An American missionary is believed to have been killed by Sentinelese tribespeople in the Andamans when he visited the island to teach them about Jesus.
It was reported that John Allen Chau paid local fishermen to get him close to the remote Indian island before kayaking the rest of the way but was met by residents of the island who tried to shoot arrows at him.
The following day it is believed Mr Chau attempted to get to the island again and, according to Indian police reports, seven fishermen witnessed the tribespeople kill him with arrows before dragging his body away.
Many people have speculated that Mr Chau should never have travelled to the island and authorities haven't even attempted to send police to question the tribe, who have greeted outsiders with hostility for decades, according to Sky News.
Mr Chau wanted to convert the tribe to Christianity. Credit: Instagram/johnachau
Now one Twitter thread is attempting to explain why the natives of North Sentinel Island reacted the way they did to Mr Chau's arrival.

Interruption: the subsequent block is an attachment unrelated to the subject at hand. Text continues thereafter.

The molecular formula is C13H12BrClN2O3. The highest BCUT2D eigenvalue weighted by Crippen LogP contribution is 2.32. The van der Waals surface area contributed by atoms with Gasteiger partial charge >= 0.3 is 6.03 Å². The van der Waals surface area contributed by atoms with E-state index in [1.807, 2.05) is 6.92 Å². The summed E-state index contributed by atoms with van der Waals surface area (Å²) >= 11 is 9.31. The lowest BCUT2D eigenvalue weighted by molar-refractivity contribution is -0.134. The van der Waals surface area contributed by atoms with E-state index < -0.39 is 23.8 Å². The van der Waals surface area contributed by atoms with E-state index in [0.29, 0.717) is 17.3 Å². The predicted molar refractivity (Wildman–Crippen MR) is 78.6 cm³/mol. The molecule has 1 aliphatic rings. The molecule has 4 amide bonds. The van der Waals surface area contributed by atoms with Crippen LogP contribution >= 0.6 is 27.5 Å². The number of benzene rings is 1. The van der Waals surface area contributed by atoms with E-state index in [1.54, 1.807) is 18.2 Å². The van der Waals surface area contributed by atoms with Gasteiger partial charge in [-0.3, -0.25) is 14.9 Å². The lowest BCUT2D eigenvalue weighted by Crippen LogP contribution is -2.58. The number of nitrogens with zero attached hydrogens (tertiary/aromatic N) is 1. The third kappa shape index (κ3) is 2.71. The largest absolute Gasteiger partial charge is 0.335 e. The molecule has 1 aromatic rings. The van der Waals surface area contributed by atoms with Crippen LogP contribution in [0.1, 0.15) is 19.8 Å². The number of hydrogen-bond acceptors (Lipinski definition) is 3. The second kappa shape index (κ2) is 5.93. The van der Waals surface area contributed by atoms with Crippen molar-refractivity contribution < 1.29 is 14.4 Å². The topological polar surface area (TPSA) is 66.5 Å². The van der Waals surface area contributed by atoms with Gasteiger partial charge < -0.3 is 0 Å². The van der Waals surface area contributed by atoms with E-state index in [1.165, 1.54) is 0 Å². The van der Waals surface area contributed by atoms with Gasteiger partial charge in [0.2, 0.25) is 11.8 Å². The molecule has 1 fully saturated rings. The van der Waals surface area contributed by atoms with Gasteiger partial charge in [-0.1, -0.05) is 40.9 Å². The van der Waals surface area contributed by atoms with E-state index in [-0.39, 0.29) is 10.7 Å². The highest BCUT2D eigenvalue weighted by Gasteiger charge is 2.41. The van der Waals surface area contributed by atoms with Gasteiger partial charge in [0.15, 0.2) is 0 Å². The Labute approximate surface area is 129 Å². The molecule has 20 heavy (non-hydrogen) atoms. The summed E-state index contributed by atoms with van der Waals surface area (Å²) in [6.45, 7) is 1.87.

The majority of this explanation focuses on Maurice Vidal Portman, a Commander who had contact with the island in the 1880s.
According to the Twitter user, Portman was 'erotically obsessed with the Andamanese, and he indulged his passion for photography by kidnapping members of various tribes and posing them in mock-Greek homoerotic compositions'.
It is thought that Portman and his group located an elderly couple and a few children that they abducted. It's alleged that the couple quickly died, potentially because they had no immunity from illness due to them living in isolation with the rest of the tribe.
Moving forward to the 1960s and 70s, when the Indian government attempted to make contact, the Sentinelese were hostile to outsiders.
Another example comes from 2006 when two fishermen were reportedly killed after drifting onto the island when their anchor detached while they were sleeping.
Featured Image Credit: Instagram/johnachau